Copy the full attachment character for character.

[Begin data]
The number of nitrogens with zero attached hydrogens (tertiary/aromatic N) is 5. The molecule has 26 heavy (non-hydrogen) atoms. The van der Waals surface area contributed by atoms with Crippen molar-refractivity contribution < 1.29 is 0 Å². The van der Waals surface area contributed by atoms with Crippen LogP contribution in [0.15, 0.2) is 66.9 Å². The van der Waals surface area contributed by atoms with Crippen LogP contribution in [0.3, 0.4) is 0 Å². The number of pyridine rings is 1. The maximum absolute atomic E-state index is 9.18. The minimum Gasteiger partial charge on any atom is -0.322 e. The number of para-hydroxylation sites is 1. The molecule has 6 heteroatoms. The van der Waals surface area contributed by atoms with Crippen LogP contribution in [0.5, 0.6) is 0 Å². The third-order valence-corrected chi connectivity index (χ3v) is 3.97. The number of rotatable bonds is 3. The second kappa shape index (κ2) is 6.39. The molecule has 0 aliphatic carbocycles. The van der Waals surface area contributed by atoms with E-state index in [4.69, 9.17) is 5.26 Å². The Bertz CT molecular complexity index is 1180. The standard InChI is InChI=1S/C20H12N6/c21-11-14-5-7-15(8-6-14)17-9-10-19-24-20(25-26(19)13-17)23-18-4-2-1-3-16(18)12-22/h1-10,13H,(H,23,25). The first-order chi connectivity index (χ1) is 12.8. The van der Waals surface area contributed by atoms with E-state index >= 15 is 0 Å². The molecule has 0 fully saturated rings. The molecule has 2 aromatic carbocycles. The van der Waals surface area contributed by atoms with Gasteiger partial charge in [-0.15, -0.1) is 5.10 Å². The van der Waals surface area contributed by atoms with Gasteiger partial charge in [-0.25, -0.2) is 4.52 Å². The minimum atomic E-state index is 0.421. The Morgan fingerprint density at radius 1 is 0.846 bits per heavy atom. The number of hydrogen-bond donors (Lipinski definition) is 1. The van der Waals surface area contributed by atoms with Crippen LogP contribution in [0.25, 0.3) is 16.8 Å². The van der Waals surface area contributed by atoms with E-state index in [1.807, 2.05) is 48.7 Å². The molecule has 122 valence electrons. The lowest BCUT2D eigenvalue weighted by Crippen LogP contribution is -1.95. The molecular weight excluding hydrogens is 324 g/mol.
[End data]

The number of nitrogens with zero attached hydrogens (tertiary/aromatic N) is 5. The molecule has 26 heavy (non-hydrogen) atoms. The van der Waals surface area contributed by atoms with Crippen molar-refractivity contribution < 1.29 is 0 Å². The van der Waals surface area contributed by atoms with Crippen LogP contribution in [0.15, 0.2) is 66.9 Å². The van der Waals surface area contributed by atoms with Crippen LogP contribution in [0.3, 0.4) is 0 Å². The number of pyridine rings is 1. The maximum absolute atomic E-state index is 9.18. The minimum Gasteiger partial charge on any atom is -0.322 e. The number of para-hydroxylation sites is 1. The molecule has 6 heteroatoms. The van der Waals surface area contributed by atoms with Crippen LogP contribution in [0.5, 0.6) is 0 Å². The third-order valence-corrected chi connectivity index (χ3v) is 3.97. The number of rotatable bonds is 3. The second kappa shape index (κ2) is 6.39. The molecule has 0 aliphatic carbocycles. The van der Waals surface area contributed by atoms with E-state index in [4.69, 9.17) is 5.26 Å². The Bertz CT molecular complexity index is 1180. The standard InChI is InChI=1S/C20H12N6/c21-11-14-5-7-15(8-6-14)17-9-10-19-24-20(25-26(19)13-17)23-18-4-2-1-3-16(18)12-22/h1-10,13H,(H,23,25). The first-order chi connectivity index (χ1) is 12.8. The van der Waals surface area contributed by atoms with E-state index >= 15 is 0 Å². The molecule has 0 fully saturated rings. The molecule has 2 aromatic carbocycles. The van der Waals surface area contributed by atoms with Gasteiger partial charge in [-0.15, -0.1) is 5.10 Å². The van der Waals surface area contributed by atoms with Gasteiger partial charge in [-0.25, -0.2) is 4.52 Å². The minimum atomic E-state index is 0.421. The Morgan fingerprint density at radius 1 is 0.846 bits per heavy atom. The number of hydrogen-bond donors (Lipinski definition) is 1. The van der Waals surface area contributed by atoms with Crippen LogP contribution in [0.25, 0.3) is 16.8 Å². The van der Waals surface area contributed by atoms with E-state index in [1.807, 2.05) is 48.7 Å². The molecule has 122 valence electrons. The lowest BCUT2D eigenvalue weighted by Crippen LogP contribution is -1.95. The molecular weight excluding hydrogens is 324 g/mol.